What I do in order to look at my staffing standard everyday is I have asked my charge nurses to review staffing every 4-6 hours and document the number and classification of staff on hand. This way, we have a chance of staying on target. In addition, I review the staffing trends every day to make sure we are following our clinical staffing grid. The grid is very giving to my staff and allotes more than ample staffing for our census.

Ensuring a good balance between decent staffing and the budget can be and generally is a real challenge. But, as a nurse first, I have always advocated that we balance our staffing against the needs of the patients. This has worked very well for me and the nurses.

Good luck and let me know if you have any other questions.
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Quote from rrroyer
I'm the manager of a 20 bed ortho/neuro unit and a 29 bed medical/surgery unit. My questions is what are the productive hours per patient day alotted to various units/hospitals across the nation. We just had consultants come and evaluate our productivity. They then suggested lowering our productivity based on "national benchmarks" so I was wanting to compare the real world numbers. Gather my ammunition. ANy help would be appreciated.
Do the figures that everyone is quoting include CNAs and clerks as well as the LPN/ RN. My 42 bed unit is running at 10 HPPD?????
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Quote from liz66
Do the figures that everyone is quoting include CNAs and clerks as well as the LPN/ RN. My 42 bed unit is running at 10 HPPD?????
Is that your budgeted hours or is that the hours you are actually running each day? Wow ... I wish my hours were that high .... right now mine are 7.80 and that includes all my nurses (RN/LPN), CNA's and unit clerks. It also includes my hours and those of my charge nurses. I find it very difficult to work within these hours not only for the nurses on the floor, but also for me as I am the only management level person running these 40 beds (the size of my unit) and also providing educational support.
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Ours does not include management hours or unit secretaries but does include NA's.
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Quote from RNPATL
Actually, HPPD stands for hours per patient day.

What this means is the amount of hours permitted or allowed for a nurse to spend with a patient per day (24 hour period). Generally speaking, the HPPD is set by your unit's budget. A nurse manager and the staff nurses are required to work within the confines of these numbers as they render care for the patients. Here is a senario that might help you understand it ....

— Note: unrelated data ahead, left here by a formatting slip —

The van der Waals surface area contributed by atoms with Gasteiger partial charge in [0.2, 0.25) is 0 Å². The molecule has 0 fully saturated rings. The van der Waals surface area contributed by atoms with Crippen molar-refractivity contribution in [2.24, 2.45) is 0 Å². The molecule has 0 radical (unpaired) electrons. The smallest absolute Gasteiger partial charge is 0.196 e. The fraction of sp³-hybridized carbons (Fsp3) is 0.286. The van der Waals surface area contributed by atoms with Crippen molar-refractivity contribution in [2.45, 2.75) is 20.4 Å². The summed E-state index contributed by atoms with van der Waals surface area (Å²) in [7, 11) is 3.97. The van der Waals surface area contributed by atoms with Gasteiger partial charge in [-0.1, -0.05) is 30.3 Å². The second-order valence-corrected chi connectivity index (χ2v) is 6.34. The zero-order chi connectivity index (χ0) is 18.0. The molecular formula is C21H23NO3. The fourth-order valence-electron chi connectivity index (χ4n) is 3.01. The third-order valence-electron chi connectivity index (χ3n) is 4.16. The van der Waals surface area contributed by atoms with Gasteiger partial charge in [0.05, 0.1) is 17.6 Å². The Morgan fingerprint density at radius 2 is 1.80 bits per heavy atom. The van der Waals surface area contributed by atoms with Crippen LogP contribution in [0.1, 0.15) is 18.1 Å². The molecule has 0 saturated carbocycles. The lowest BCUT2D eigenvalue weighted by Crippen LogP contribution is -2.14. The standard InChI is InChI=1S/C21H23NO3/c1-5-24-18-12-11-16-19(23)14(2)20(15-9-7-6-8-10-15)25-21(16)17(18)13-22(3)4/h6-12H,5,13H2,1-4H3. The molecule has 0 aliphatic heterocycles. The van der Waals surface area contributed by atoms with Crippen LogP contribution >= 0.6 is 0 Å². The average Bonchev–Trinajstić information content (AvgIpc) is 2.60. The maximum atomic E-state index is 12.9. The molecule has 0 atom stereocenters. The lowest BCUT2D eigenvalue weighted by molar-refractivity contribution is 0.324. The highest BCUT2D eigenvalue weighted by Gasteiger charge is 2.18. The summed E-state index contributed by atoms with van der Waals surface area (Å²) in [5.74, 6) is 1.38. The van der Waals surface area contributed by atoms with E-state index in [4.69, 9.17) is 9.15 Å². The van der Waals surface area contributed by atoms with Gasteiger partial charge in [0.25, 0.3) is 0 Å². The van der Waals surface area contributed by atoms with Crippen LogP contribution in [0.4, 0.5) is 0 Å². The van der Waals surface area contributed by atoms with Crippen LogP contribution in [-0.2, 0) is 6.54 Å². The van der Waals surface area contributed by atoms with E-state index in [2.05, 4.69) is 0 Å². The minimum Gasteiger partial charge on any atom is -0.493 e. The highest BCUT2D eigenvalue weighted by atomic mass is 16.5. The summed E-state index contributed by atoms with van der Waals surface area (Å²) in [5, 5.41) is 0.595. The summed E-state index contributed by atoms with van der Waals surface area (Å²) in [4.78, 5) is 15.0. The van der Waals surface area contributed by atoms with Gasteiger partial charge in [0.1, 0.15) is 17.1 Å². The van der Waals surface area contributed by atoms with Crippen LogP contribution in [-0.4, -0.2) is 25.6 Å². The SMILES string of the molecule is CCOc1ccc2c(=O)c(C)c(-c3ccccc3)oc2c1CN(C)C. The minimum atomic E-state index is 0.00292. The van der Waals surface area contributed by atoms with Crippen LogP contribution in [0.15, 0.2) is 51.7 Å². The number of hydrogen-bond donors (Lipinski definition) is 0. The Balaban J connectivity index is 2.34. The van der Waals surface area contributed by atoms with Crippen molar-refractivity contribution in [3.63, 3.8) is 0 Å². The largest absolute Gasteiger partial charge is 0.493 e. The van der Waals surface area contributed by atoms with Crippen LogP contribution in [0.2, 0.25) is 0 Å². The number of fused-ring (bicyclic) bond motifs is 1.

An HPPD is calculated by the census. So if your unit has a census of 25 patients, then that number is multipled by the unit's HPPD.

Census of 25 multipled by the HPPD of 7.00 equals = 175 hours. The 7.00 is the number that is given to you by upper management and the number that most nurse managers fight over with the CNO to increase.

This means that the nurse manager has 175 hours of nursing time to work with in relationship to staffing the unit. So, If I have 175 hours to work with .... all of my unit's staffing hours must come from this number .... for example:

Assuming a nurse to patient ratio of 1:6 on days and 1:7 on nights and that we are a general medical-surgical unit ... we would staff as follows for this 24 hour period:

Days Shift Staffing Hours

Nurse Managers Hours - 5.73
Charge Nurse 12 hours
(The CRN would take 2 patients)
4 Nurses all 12 hours
2 CNA - 1 for 12 hrs and 1 for 8 hrs
1 Secretary - 12 hours

Total Hours for Days = 92

Night Shift Staffing Hours

Charge Nurse 12 hours
(The CRN would take 5 patients)
3 Nurses all 12 hours
1 CNA for 12 hours
1 Secretary for 12 hours

Total Hours for Nights = 72

Total Hours Per Patient Day for this 24 hour period would be: 170 (rounded)

Sometimes, patient acuity is so high that the nurses can not handle 6 patients on days .... the nurse manager needs to be flexible to staff up if needed to accomodate the needs of the patients. This means that you might go over your allowable hours for the day. However, I usually staff by the pay period .... so, if I am off one day, I try to make it up the other days, if possible .... and always with the help of the nurses.

Hope this helps a little.

thanks for your incredible explanation. How does this work if your state mandates that you must staff by acuity????